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Ready, Set, Science!: Putting Research to Work in K-8 Science Classrooms “We noticed on the chart that Shandra and Jeremy ended up being the same height, but they weren’t really,” Coral said. “We had them go back to back without their shoes on and Shandra was taller. So that was proof, I mean, evidence. So we decided that you couldn’t do both.” “But we couldn’t tell from the chart which was better,” Shandra added. “We couldn’t really tell if it made a difference on the boys. They were all different heights, but maybe their shoes didn’t matter.” Mr. Dolens said it wasn’t completely clear what they meant by “their shoes didn’t matter” and asked if anyone in the group could clarify. Gabby, another group member said, “She means that maybe keeping shoes on, if everyone did it, wouldn’t matter. We couldn’t really tell from the chart.” She pointed to the chart Mr. Dolens had made, indicating that the boys were three different heights. Shandra spoke again. “Oh yeah, and we found a problem. Dorian was wearing different shoes today, and when we stood him next to his height on the chart he was just a teeny bit taller, so we figured that was a problem. We think you should measure without shoes on, even though it might be sort of hard to measure everyone in every class without their shoes on.” The next group stepped forward to present their findings. They had measured the heels of the boys and found that they were practically identical. They showed the evidence on their poster. They had drawn the shoes of each boy and recorded their measurements. They measured the entire back of the shoe, the height from the heel to the top edge of the shoe, and then from the heel padding inside the shoe to the bottom of the sole. According to their measurements, the heel was about one inch for all three boys, so they decided it would be much the same for everyone. Under questioning, they admitted that it had been difficult to measure from the inside of the shoe to the bottom, so they had measured with their fingers and estimated. They also hadn’t realized that Dorian had worn different shoes and was no longer the same height against the chart. After each group had presented, all but one recommended measuring with shoes off. Mr. Dolens asked his students to make a group decision, taking into account the issue of getting all of the first graders in the school to take their shoes off and what they would do if some didn’t want to. Finally, one student proposed that they measure with shoes off, and if someone didn’t want to take their shoes off, they could subtract one inch from that person’s height. Everyone agreed with this idea. The entire decision-making process had taken Mr. Dolens’s class three days compared with the 10 minutes it had taken Ms. Martinez’s class. But Mr. Dolens’s class had considered several different issues, and students had supported their ideas with carefully collected evidence and thoughtful public debate. Several months later, Mr. Dolens’s class exchanged their height data with the first grade students from Anchorage, Alaska. There was tremendous excitement the day the Alaskan height data arrived in the mail. It turned out that the Alaskan students were almost an inch taller, on average, than the students in Mr. Dolens’s class! The results surprised everyone and prompted several ideas about what might have caused the Alaskan students to be taller. Some thought it might be the colder weather, while others theorized that it might be the different food. At least one student thought that the Alaskan kids might have taken their measurements with their shoes on!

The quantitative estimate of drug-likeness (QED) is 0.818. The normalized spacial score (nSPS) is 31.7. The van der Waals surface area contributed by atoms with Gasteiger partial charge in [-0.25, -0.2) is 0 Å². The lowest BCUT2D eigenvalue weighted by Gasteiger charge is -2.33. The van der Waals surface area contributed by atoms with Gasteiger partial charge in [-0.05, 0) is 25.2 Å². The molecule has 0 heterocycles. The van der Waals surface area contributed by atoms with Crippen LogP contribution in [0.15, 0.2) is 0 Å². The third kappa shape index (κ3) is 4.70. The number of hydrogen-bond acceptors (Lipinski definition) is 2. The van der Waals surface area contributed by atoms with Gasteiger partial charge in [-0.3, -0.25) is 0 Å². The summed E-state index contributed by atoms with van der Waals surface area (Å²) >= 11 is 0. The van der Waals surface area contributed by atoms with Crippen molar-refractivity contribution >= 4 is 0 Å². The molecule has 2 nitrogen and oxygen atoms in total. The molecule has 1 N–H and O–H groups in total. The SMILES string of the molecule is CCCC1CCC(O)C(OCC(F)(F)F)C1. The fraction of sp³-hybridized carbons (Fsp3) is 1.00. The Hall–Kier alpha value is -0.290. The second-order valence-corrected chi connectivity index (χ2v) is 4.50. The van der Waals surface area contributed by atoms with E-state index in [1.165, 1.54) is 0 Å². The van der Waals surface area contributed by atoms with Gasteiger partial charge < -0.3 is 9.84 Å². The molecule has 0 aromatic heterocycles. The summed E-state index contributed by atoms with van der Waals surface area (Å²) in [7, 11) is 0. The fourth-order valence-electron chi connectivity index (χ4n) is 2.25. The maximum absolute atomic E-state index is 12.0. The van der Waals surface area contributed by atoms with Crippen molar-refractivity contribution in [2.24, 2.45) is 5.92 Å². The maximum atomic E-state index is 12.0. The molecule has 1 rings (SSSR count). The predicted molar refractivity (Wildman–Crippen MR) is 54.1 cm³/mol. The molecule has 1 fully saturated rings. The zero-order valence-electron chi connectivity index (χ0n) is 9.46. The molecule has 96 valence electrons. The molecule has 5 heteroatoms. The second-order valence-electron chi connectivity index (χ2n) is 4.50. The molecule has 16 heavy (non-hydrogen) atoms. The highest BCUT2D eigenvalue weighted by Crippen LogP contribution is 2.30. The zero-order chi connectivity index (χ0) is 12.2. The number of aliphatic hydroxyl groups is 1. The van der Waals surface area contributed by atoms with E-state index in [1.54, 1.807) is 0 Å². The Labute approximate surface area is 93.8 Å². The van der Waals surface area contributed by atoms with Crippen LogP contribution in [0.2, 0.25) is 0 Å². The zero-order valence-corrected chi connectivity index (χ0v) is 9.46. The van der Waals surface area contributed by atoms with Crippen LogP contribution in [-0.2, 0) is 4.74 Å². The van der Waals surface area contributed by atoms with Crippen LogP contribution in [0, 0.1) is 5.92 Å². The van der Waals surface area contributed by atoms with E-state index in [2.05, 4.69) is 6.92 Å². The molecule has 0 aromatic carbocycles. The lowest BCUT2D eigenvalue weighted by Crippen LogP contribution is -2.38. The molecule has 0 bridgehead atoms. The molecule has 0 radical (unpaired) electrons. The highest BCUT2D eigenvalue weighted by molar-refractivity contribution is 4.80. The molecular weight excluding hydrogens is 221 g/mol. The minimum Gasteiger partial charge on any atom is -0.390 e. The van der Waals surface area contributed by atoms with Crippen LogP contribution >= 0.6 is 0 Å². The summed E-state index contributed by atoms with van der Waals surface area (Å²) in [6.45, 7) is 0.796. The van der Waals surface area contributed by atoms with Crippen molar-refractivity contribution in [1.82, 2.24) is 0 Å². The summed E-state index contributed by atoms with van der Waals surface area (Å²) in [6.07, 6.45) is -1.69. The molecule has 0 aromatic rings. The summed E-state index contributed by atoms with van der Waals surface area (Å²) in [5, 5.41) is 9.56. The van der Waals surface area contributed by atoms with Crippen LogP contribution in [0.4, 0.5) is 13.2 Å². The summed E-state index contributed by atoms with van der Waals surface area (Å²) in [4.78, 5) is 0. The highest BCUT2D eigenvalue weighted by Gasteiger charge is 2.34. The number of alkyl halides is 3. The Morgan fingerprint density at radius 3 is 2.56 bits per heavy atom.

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Ready, Set, Science!: Putting Research to Work in K-8 Science Classrooms Building on Knowledge, Interest, and Experience Both of these cases show ways that teachers build on the knowledge, interest, and experience students bring to school. The activities allowed Mr. Dolens’s and Ms. Martinez’s students to build knowledge and skill with measurement. In later years, these same students will draw upon this knowledge and skill when interpreting growth patterns in individual plants and when tracking growth in populations. In both Ms. Martinez’s and Mr. Dolens’s classrooms, students were proposing and designing empirical investigations to make arguments and claims about appropriate measurement techniques. In Mr. Dolens’s class, students had to generate and present evidence for their positions, collect data (on children’s heights or shoe heights), structure the data in posters, and explain their positions to their peers. Students in the audience were involved in evaluating their peers’ claims, challenging assumptions, critiquing their conclusions, and coming to a classroom consensus based on weighing all of the evidence and claims. The students came to appreciate that in scientific practice how you measure and observe impacts the data you collect and analyze and your ultimate findings. The students explored the reasons for conducting measurement in consistent ways. They explored the implications of inconsistent measurement practice. In both classrooms, students presented evidence to each other, and sometimes they changed their minds based on new evidence or arguments that undermined previous claims. Mr. Dolens pointed out to his students that in generating evidence for their claims, examining others’ evidence carefully, and presenting their work to colleagues they were behaving like real scientists. He used charts and posters to help students consolidate their ideas and make them visible to one another. These public representations of ideas can be revisited later, and students can be asked to reflect on how their ideas have remained the same and how they have changed over time. This helps build the classroom norm that, in science, ideas are constantly evolving based on new evidence. It is important that students step back from evidence-based explanations and consider the plausibility of other interpretations. Just as scientists do, the students in these classrooms worked within a community on a common problem, striving to account for a wide range of observations or interpretations. Both Ms. Martinez and Mr. Dolens engaged their students in a problem that was compelling and accessible. Every student was able to participate because each had relevant knowledge and experiences to bring to the discussion. Unlike scientists, the students had not yet mastered scientific discourse.